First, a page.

This morning I stood at the kitchen window watching a magpie for 10 minutes along with all the other birds in the garden it was obviously nest building. For a couple of minutes the magpie hopped around picking up twigs beneath the beech hedge and discarding them as unsuitable. Not being a bird I don’t know why they weren’t fit for purpose, maybe too long, or too short, or too straight, or too many kinks, too thick, too thin, who knows. Anyway the magpie then abandoned reviewing the twigs on the ground and flitted into the beech hedge itself, there the bird spent another couple of minutes tugging at a variety of twigs all firmly attached. Then suddenly the right one was found.
The magpie pulled and flapped it’s wings.
Hung upside down on the twig.
Disappeared into the hedge with the twig still in it’s beak.
Reappeared and did some more flapping.
Moved onto a neighbouring twig and pulled and pulled the hedge shaking and sending the smaller birds fleeing – they probably thought the squirrel or cat was in the hedge again!
Again it returned to the upside down method until eventually it flew clear of the hedge with the twig still in it’s beak now no longer attached to the rest of the hedge.
I smiled to myself as the magpie then dropped the twig and looked at it with that quizzical stare birds have, head tilted on one side. It was picked up and dropped several times, tossed into the air a couple of times. Maybe it is a young bird that isn’t nest building at all I thought, maybe it is just following natures call and practicing for next year and for now the newly harvested twig will just be a toy. For the breifest of moments the twig was back it the magpies beak again before being dropped with purpose, a couple of hops brought the magpie back to the twigs which had previously been rejected under the hedge and with swift decision one was picked up and off the magpie flew twig in beak.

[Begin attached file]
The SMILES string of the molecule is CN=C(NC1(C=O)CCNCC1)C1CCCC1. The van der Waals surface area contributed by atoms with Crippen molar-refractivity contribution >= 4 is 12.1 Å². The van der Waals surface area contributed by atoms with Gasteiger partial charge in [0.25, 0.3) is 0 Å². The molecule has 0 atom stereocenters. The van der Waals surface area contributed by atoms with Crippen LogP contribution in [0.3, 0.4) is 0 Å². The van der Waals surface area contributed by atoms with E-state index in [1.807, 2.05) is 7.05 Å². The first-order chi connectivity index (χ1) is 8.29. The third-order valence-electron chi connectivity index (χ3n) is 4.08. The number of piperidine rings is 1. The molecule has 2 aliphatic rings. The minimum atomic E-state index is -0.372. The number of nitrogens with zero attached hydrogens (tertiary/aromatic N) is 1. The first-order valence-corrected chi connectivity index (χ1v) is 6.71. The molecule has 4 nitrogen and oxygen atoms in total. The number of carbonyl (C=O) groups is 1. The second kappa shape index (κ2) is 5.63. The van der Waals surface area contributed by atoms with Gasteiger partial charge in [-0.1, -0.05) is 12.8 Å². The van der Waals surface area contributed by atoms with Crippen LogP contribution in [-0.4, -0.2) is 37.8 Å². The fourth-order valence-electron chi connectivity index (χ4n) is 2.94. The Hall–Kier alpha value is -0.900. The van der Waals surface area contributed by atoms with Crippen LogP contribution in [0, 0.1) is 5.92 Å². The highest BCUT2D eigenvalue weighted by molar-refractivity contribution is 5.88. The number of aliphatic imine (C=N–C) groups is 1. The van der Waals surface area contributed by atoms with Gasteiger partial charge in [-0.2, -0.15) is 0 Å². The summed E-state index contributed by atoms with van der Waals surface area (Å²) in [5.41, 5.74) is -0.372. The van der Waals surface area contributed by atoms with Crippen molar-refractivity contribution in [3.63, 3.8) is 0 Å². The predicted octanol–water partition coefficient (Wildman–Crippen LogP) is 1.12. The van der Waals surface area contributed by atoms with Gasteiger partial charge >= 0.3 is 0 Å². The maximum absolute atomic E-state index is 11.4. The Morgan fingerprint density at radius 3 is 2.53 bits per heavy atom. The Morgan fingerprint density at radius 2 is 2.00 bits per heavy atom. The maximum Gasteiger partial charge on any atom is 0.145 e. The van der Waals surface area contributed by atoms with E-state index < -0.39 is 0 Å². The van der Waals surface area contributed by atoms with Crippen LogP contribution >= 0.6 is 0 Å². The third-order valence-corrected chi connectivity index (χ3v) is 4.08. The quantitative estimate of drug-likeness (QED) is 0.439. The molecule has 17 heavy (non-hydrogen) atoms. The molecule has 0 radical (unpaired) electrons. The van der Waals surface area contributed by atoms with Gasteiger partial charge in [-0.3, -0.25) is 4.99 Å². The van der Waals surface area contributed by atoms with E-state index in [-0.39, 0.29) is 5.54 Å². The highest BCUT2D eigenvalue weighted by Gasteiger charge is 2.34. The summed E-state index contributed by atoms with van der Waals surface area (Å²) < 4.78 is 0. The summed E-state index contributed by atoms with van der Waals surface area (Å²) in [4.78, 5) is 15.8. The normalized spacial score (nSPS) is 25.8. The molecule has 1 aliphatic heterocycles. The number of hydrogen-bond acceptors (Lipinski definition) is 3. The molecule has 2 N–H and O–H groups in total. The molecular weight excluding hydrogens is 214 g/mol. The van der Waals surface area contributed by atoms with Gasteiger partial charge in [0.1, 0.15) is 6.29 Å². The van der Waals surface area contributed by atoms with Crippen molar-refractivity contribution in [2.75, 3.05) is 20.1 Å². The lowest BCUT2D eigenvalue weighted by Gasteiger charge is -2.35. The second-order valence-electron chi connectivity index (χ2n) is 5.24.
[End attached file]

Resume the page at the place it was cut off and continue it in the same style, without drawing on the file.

As I continued to stare out the window thinking what strange behaviour another thought suddenly came to me. That behaviour was no stranger than how we carry on at times.
God leaves things for us within easy reach, we look at them and discard them sometimes for no apparent reasons, sometimes for reasons which are all together unfathomable, sometimes because we think they aren’t quiet right and we could do better ourselves. We then put a lot of time and effort into trying to do it ourselves before finally realising that what we have achieved by our own merits is not as good as what God has already provided for us.
Look at the birds of the air; they neither sow nor reap nor gather into barns, and yet your heavenly Father feeds them. Are you not of more value than they?
Maybe this Lent we should spend a bit more time looking for those things God has already provided and a little less in trying to do it all ourselves. For we are precious in God’s sight and are provided with all that we need.